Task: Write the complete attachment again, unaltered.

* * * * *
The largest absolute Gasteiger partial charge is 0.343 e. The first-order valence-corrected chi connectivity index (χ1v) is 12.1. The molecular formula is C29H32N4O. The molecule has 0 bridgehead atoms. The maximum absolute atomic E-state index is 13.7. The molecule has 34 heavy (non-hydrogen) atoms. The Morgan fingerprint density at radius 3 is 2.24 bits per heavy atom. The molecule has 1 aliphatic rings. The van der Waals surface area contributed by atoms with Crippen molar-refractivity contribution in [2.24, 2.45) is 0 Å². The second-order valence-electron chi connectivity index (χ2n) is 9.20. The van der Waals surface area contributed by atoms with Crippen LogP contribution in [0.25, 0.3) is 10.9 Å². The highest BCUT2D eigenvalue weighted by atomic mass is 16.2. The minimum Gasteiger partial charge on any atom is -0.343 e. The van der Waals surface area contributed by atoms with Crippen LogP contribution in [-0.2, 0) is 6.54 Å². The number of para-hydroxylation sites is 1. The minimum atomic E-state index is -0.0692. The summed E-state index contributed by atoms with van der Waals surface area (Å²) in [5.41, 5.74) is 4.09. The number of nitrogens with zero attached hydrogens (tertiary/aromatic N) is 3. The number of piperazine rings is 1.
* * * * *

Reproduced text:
The largest absolute Gasteiger partial charge is 0.343 e. The first-order valence-corrected chi connectivity index (χ1v) is 12.1. The molecular formula is C29H32N4O. The molecule has 0 bridgehead atoms. The maximum absolute atomic E-state index is 13.7. The molecule has 34 heavy (non-hydrogen) atoms. The Morgan fingerprint density at radius 3 is 2.24 bits per heavy atom. The molecule has 1 aliphatic rings. The van der Waals surface area contributed by atoms with Crippen molar-refractivity contribution in [2.24, 2.45) is 0 Å². The second-order valence-electron chi connectivity index (χ2n) is 9.20. The van der Waals surface area contributed by atoms with Crippen LogP contribution in [0.25, 0.3) is 10.9 Å². The highest BCUT2D eigenvalue weighted by atomic mass is 16.2. The minimum Gasteiger partial charge on any atom is -0.343 e. The van der Waals surface area contributed by atoms with Crippen LogP contribution in [-0.2, 0) is 6.54 Å². The number of para-hydroxylation sites is 1. The minimum atomic E-state index is -0.0692. The summed E-state index contributed by atoms with van der Waals surface area (Å²) in [5.41, 5.74) is 4.09. The number of nitrogens with zero attached hydrogens (tertiary/aromatic N) is 3. The number of piperazine rings is 1.